The Mistake Most of Us Make When Our Children Feel Sad

when our children feel sad

‘Why does my child react hysterically to sad parts in books, and get obsessed with that page (or the book) coming to an end? I said “Spot the dog was sad” and he was bawling even though I was trying to move forward and show he was happy in the end.’

This wonderful example of emotional overexcitability was posted by a mother on the PowerWood Facebook group. Her son was just 18 months old. (The mum kindly gave me permission to share her words here.)

As adults we find it unfathomable that a child could be rendered hysterical by a story about Spot the dog. But even very young children with emotional OE experience deeper, more complex emotions than many adults realise is possible.

I remember being baffled when my own four-year-old daughter shouted at me to turn off a Barbie movie she’d begged to watch. And similarly shocked when she began sobbing as we played her favourite High School Musical CD in the car.   (She later explained that ‘Barbie’s stepmother and sisters were really mean to her’ and that ’Troy just sounds so sad in that song (sob)’.)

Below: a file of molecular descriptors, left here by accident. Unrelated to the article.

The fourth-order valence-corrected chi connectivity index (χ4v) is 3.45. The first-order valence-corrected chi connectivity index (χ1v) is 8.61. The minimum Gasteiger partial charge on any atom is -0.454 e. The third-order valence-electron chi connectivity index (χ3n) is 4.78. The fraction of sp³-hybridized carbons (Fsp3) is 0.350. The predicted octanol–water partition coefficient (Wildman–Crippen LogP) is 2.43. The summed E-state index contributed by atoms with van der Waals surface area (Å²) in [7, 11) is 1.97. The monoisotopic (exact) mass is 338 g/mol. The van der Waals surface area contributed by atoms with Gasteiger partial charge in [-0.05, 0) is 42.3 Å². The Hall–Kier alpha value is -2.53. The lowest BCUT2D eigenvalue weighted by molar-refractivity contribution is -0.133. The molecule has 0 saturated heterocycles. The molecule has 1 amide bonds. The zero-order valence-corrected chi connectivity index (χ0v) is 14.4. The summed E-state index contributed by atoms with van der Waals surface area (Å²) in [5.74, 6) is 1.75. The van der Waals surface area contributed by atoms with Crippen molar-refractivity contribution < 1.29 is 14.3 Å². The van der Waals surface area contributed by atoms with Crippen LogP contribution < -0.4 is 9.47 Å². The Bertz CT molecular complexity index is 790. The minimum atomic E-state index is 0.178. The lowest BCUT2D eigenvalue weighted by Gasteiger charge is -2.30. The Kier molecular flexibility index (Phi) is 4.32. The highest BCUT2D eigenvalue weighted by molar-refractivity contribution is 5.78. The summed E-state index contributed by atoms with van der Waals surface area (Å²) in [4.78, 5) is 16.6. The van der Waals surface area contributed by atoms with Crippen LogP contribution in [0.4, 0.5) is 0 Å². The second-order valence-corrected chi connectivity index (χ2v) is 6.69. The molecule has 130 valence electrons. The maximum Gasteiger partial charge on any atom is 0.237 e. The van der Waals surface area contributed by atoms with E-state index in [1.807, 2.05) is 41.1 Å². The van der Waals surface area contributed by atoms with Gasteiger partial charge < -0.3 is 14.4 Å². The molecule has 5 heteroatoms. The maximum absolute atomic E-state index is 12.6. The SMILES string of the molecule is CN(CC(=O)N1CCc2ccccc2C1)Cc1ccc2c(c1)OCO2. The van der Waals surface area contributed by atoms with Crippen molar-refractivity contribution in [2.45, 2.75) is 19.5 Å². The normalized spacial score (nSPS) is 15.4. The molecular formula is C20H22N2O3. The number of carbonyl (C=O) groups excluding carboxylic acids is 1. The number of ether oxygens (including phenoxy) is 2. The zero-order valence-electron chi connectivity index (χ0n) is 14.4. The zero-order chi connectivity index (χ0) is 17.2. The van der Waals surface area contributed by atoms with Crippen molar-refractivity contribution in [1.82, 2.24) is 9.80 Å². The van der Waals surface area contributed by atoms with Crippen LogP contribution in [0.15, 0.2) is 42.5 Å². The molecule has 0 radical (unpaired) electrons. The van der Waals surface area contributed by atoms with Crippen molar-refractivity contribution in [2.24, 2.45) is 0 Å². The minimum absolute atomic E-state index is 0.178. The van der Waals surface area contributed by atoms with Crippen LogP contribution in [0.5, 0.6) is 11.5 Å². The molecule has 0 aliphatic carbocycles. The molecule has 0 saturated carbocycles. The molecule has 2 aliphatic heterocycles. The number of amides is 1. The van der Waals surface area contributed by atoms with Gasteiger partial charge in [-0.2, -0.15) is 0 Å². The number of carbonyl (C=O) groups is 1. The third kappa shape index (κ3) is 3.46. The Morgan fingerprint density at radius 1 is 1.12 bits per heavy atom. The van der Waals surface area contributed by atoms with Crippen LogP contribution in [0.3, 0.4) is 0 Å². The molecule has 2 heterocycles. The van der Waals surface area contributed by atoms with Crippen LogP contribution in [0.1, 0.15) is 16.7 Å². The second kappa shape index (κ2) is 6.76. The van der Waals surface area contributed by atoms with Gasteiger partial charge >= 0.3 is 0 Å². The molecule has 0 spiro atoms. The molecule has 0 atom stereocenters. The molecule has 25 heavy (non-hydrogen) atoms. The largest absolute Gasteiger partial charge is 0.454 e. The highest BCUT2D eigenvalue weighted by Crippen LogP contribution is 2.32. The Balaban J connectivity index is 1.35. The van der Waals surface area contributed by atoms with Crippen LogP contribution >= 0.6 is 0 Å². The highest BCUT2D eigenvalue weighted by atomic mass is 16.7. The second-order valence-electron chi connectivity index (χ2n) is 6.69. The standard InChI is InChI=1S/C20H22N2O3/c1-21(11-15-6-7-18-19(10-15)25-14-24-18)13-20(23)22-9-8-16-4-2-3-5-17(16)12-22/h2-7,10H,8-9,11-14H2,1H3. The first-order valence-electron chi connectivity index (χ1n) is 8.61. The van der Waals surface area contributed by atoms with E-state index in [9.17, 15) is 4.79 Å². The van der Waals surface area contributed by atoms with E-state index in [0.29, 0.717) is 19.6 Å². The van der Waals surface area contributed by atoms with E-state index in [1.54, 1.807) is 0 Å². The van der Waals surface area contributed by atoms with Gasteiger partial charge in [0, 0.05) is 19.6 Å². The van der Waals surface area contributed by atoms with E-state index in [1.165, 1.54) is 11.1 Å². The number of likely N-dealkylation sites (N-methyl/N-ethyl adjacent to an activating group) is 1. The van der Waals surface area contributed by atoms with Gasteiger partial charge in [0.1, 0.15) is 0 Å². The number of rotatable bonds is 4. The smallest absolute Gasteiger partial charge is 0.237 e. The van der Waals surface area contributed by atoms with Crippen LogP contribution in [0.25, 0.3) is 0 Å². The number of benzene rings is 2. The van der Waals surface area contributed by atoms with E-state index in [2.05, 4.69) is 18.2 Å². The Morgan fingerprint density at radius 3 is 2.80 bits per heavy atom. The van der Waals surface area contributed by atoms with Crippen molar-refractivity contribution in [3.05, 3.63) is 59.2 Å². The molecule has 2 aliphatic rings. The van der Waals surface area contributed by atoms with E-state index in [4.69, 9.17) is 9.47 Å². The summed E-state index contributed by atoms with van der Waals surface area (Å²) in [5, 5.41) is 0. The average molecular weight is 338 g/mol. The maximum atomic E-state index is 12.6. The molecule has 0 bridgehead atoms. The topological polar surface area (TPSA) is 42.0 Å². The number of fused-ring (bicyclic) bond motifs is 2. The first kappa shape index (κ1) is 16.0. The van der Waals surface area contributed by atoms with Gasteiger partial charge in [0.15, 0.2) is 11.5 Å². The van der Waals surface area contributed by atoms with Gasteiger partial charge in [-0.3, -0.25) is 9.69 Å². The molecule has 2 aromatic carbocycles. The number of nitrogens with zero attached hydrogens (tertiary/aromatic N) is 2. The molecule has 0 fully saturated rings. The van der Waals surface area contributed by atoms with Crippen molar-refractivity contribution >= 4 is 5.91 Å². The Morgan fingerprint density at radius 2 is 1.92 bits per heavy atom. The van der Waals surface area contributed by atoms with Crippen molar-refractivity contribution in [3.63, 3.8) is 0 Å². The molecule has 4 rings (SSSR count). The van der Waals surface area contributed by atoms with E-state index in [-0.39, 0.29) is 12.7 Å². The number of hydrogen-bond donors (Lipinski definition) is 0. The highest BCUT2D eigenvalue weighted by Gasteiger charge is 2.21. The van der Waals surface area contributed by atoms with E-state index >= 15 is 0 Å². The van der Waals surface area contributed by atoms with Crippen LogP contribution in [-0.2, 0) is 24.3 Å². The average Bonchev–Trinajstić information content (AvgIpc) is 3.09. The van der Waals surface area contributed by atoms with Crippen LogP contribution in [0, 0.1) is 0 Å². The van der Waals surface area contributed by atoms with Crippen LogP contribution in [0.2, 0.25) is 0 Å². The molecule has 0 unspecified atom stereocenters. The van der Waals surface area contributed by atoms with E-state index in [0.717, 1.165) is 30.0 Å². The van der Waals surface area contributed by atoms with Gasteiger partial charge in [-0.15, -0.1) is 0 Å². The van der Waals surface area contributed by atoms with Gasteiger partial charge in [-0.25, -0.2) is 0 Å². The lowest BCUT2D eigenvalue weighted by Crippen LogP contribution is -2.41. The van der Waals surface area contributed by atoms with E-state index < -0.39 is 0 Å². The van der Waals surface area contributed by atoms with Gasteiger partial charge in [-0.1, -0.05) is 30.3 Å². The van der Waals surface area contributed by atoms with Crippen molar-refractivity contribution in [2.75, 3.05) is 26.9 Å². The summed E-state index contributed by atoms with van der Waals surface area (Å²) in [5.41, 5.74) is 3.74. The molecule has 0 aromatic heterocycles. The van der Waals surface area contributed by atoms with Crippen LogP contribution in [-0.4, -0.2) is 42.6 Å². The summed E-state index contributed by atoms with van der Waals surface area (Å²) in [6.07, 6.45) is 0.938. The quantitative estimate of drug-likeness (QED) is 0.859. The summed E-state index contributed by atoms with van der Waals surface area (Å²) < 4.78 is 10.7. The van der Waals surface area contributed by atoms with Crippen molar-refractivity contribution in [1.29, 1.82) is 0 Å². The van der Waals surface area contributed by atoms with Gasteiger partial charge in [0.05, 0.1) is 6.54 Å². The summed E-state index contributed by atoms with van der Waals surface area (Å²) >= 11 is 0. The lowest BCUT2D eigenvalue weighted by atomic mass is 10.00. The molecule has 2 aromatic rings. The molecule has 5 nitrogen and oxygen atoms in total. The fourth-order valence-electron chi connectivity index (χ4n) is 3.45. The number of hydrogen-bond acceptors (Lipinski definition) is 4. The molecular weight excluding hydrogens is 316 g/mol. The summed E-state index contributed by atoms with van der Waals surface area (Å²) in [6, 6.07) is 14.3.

Our children’s sadness triggers our pain

The heightened compassion, empathy and sensitivity that our emotionally OE children possess are hereditary personality traits. So if your child has emotional OE, you may well have it, too.

And just as our children absorb the pain of others, so we are acutely sensitive to their feelings. When one of my children is upset, I can become deeply uncomfortable and feel an intense urge to make them feel better as quickly as possible.

As the Facebook mum eloquently put it, ‘his heartbroken crying is like a reflection of my darkest moments.’

Why we shouldn’t always follow our instincts

But although the urge to make our child feel better seems like an instinct, we’re better off pausing before we rush in to reassure our child that ‘it’s only a story’ and that ‘everything turns out in the end’.

When we’re upset we revert unconsciously to the parenting model we inherited from our own childhoods. And for the many of us who were trained as children by the well-meaning big people in our lives not to show negative emotion, that’s not helpful.